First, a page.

Protesters regrouped in Ferguson, Missouri, on Monday evening after a state of emergency was declared, aimed at preventing a repeat of violence the night before on the anniversary of the police shooting of an unarmed black man.
Protesters, some waving flags, beating drums, and shouting anti-police slogans, assembled on a street near the site where Michael Brown, a black teenager, was shot dead by white officer Darren Wilson a year ago and ignited a national firestorm on race relations. The emergency order was issued for the St. Louis suburb and surrounding areas amid tensions between residents and police after officers shot and critically wounded an 18-year-old man in an exchange of gunfire Sunday night that marred what had been a day of peaceful demonstrations.
Prosecutors charged the man, Tyrone Harris, who was in critical condition in a hospital, with four counts of assault on law enforcement, five counts of armed criminal action, and one count of shooting a firearm at a vehicle. His bond was set at $250,000.
St. Louis County Executive Steve Stenger said he made the state of emergency declaration because of “the potential for harm to persons and property”.
In Ferguson, a few merchants said they were ready to protect their businesses with firearms, while store owners pleaded for calm.
Dellena Jones, an owner of a Ferguson hair salon vandalized on Sunday night, boarded up a smashed window and had a sign displayed in a window still intact that read: “We Must Stop Killing Each Other.”
On a day of civil disobedience called by activists to protest the shooting of Brown and other unarmed black men across the United States by police, 57 people were arrested as they broke through barricades at a courthouse in St. Louis and blocked the entrance, the U.S. Attorney’s Office for the Eastern District of Missouri said.
Among those arrested was Princeton University professor and activist Cornel West, according to a protest organizer.
On Monday afternoon, dozens of protesters were arrested after blocking rush-hour traffic on Interstate 70 a few miles (km) from Ferguson, according to a Reuters witness.
The protesters could be seen sitting or kneeling with their hands secured behind their backs, flanked by police officers and vans with doors ajar.
Separately, clergy and civil rights groups led a rally of more than 100 people through city streets, shouting, “This is what democracy looks like” and “Black lives matter”.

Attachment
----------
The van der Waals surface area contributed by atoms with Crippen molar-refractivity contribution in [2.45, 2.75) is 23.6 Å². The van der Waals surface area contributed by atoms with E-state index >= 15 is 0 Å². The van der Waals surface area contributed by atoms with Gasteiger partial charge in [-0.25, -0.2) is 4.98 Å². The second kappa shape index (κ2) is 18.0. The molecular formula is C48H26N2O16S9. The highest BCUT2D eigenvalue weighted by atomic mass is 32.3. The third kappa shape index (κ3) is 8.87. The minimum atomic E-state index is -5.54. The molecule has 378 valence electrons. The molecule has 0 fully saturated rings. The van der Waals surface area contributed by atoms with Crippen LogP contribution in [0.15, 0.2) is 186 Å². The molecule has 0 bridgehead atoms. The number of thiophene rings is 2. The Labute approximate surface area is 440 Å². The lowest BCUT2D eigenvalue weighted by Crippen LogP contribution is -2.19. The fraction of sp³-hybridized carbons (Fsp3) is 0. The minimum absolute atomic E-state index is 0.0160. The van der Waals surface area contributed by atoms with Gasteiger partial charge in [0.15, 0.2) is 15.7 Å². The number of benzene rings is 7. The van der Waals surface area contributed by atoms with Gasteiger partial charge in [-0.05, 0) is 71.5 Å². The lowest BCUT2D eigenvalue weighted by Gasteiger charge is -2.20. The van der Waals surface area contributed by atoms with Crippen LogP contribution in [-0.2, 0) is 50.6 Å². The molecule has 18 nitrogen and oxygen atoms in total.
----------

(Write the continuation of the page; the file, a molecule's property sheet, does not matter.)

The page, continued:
Tensions grew as darkness set in on Monday, with several confrontations between police in riot gear and demonstrators, many wearing masks, were threatened with arrest.
Among the demonstrators was 51-year-old Ferguson resident Roberta Lynch, who said relations between the police and community had changed little over the past year.
“They are doing the same old stuff, taking our rights,” Lynch said. “They need to give us our space.”
The death of Brown and a grand jury’s decision to spare the white officer from criminal charges led to a wave of demonstrations that boiled over into rioting and arson at times and spawned sympathy rallies across the country.
Brown’s death also prompted greater scrutiny of racial bias within the U.S. criminal justice system, giving rise to the “Black Lives Matter” movement that gained momentum from other high-profile killings of unarmed minorities by white police in cities such as New York, Baltimore, Los Angeles, Cincinnati and most recently Arlington, Texas.
NIGHT OF VIOLENCE
What began as peaceful demonstrations on Sunday night in Ferguson descended into chaos as volleys of gunshots rang out as police in riot gear tried to disperse protesters blocking traffic and smashing storefront windows along a street that was a flashpoint of riots last year after Brown, 18, was shot dead.
Missouri Governor Jay Nixon called Sunday’s violence “a sad turn of events” carried out by a criminal element and appealed for peaceful rallies on Monday. But Nixon, who had deployed the National Guard to quell violence last year, did not make any mention of additional security for those rallies.
The county’s order allows it to distribute money and material for emergency purposes “and to protect the health and safety of residents.” It also allows police to perform “all duties necessary with respect to preservation of order”.
Police said Sunday’s gunfire began with two groups of agitators apparently shooting at each other before one gunman darted across a parking lot and was confronted by four officers who pulled up in an unmarked vehicle.
Police said that the suspect, Harris, then opened fire on the police vehicle and was badly wounded in the ensuing foot chase and exchange of gunshots with the four detectives.
The shooters “were criminals; they weren’t protesters,” St. Louis County Police Chief Jon Belmar said, estimating that 40 rounds had been fired in the exchange. “We can’t sustain this as a community,” adding, “It’s untenable at this point”.
Harris’s father said his son did not have a gun.
“He was running for his … life because someone was shooting at him,” Tyrone Harris, Sr., said in a telephone interview from his St. Louis-area home.
The younger Harris was out on bail awaiting trial on charges of stealing a motor vehicle, theft of a firearm and resisting arrest. He was charged with those crimes on Nov. 5, 2014, and released after posting a $30,000 bond on Dec. 19, records showed.
Activist groups, meanwhile, said the plain clothes officers who shot Harris should never have been deployed to the scene.